Methods:

The project follows an interaction design methodology (Preece et al., 2002), integrating different methods (mixed methods approach) at specific stages of the project (see Figure 1 below). In the first phase, we conducted 12 expert interviews with professional planners and 3 focus group studies to access diverse stakeholder opinions. We also staged two 100 attendee participatory planning charrettes, jointly hosted by the City of Hamilton and McMaster and Ryerson University partners. We are now in the process of evaluating and analyzing the different outcomes, which will then inform our user studies of the first prototype of the 3D virtual planning environment.

Results:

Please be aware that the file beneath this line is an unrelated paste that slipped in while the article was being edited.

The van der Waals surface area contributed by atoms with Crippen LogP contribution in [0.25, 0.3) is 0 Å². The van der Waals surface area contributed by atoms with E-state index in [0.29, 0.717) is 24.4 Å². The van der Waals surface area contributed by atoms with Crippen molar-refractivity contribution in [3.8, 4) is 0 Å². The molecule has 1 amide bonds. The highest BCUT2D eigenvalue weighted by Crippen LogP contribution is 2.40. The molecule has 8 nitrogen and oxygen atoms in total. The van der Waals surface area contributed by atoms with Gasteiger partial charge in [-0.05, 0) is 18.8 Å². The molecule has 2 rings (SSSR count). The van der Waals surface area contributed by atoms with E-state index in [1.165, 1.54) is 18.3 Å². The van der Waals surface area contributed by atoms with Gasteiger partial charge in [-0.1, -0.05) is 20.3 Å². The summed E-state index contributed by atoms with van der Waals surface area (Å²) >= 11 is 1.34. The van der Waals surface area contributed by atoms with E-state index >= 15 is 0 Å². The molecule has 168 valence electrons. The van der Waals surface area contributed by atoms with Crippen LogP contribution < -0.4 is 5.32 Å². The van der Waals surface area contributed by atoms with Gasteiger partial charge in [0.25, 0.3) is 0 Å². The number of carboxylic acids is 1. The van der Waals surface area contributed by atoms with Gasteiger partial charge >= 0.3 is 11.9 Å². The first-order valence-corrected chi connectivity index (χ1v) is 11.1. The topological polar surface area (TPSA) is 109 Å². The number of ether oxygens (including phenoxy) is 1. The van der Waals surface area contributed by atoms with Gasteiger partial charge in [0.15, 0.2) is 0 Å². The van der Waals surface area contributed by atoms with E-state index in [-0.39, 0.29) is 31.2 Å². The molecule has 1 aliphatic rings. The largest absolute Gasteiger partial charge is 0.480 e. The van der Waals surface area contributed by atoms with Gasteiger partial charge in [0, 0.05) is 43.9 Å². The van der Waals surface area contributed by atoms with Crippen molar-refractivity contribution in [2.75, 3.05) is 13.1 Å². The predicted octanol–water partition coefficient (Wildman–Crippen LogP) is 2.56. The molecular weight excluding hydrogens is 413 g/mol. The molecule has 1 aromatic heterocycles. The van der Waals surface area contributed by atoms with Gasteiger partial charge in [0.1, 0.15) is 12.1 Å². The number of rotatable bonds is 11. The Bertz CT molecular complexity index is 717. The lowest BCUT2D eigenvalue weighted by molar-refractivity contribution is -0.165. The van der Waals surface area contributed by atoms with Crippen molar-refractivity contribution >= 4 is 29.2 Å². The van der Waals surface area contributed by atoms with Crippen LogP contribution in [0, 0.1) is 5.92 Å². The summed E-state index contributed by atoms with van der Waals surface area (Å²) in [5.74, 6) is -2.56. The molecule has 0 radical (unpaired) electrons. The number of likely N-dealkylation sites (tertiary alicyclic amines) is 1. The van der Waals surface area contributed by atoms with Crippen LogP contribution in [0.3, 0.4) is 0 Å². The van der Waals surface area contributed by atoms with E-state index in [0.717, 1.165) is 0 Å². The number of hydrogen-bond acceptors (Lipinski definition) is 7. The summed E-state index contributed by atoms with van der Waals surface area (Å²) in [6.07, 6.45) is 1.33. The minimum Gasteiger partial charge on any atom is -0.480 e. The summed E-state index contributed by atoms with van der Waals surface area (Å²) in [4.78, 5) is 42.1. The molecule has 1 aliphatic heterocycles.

Initial analysis of the expert interviews and focus groups indicate that while participatory planning has been readily adopted as a value by municipal authorities and planning professionals, it has not been successfully implemented. Problems cited by professionals include the increased costs and workload to facilitate public participation, planning knowledge deficits on the part of the lay participants. Lay participants and business operators cited a lack of information from planning authorities and professionals and the offer of token, rather than meaningful, planning engagement. All participants, including charrette participants, responded positively to the virtual planning environment, requesting ongoing access to the environment and suggesting extended application to other planning sites and issues.

Future Work:

Future work includes detailed analysis of the data and conducting a user study of the virtual environment for participatory urban planning. 


References:

Preece, J., Rogers, Y., and Sharp, S. (2002). Interaction design: Beyond human-computer interaction. New York, NY: J. Wiley & Sons. 



Tuesday July 12, 2016 10:31 - 12:00